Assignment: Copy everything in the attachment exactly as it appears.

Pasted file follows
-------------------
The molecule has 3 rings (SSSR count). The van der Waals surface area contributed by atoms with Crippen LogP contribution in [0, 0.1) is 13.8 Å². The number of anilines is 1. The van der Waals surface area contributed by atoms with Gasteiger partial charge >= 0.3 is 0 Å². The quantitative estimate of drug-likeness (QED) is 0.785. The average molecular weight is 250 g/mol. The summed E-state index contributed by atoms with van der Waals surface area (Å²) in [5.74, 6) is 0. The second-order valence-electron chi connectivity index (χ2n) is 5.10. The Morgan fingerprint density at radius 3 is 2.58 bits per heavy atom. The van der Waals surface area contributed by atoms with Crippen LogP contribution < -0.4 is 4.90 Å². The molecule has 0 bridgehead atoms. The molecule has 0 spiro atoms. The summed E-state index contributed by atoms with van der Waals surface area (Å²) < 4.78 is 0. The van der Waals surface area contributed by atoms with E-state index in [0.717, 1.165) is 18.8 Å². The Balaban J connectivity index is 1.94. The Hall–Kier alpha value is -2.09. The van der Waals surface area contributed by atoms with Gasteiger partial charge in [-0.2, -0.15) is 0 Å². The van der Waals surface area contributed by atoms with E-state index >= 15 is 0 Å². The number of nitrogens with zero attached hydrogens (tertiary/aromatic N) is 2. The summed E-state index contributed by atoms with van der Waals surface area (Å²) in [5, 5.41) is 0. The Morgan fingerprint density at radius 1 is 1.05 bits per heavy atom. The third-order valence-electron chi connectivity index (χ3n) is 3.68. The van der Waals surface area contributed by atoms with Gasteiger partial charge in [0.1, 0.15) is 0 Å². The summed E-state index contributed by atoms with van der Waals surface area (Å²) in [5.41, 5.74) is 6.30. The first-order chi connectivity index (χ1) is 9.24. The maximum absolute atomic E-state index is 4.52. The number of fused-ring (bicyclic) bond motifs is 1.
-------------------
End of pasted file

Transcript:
The molecule has 3 rings (SSSR count). The van der Waals surface area contributed by atoms with Crippen LogP contribution in [0, 0.1) is 13.8 Å². The number of anilines is 1. The van der Waals surface area contributed by atoms with Gasteiger partial charge >= 0.3 is 0 Å². The quantitative estimate of drug-likeness (QED) is 0.785. The average molecular weight is 250 g/mol. The summed E-state index contributed by atoms with van der Waals surface area (Å²) in [5.74, 6) is 0. The second-order valence-electron chi connectivity index (χ2n) is 5.10. The Morgan fingerprint density at radius 3 is 2.58 bits per heavy atom. The van der Waals surface area contributed by atoms with Crippen LogP contribution < -0.4 is 4.90 Å². The molecule has 0 bridgehead atoms. The molecule has 0 spiro atoms. The summed E-state index contributed by atoms with van der Waals surface area (Å²) < 4.78 is 0. The van der Waals surface area contributed by atoms with E-state index in [0.717, 1.165) is 18.8 Å². The Balaban J connectivity index is 1.94. The Hall–Kier alpha value is -2.09. The van der Waals surface area contributed by atoms with Gasteiger partial charge in [-0.2, -0.15) is 0 Å². The van der Waals surface area contributed by atoms with E-state index >= 15 is 0 Å². The number of nitrogens with zero attached hydrogens (tertiary/aromatic N) is 2. The summed E-state index contributed by atoms with van der Waals surface area (Å²) in [5, 5.41) is 0. The Morgan fingerprint density at radius 1 is 1.05 bits per heavy atom. The third-order valence-electron chi connectivity index (χ3n) is 3.68. The van der Waals surface area contributed by atoms with Gasteiger partial charge in [0.1, 0.15) is 0 Å². The summed E-state index contributed by atoms with van der Waals surface area (Å²) in [5.41, 5.74) is 6.30. The first-order chi connectivity index (χ1) is 9.24. The maximum absolute atomic E-state index is 4.52. The number of fused-ring (bicyclic) bond motifs is 1.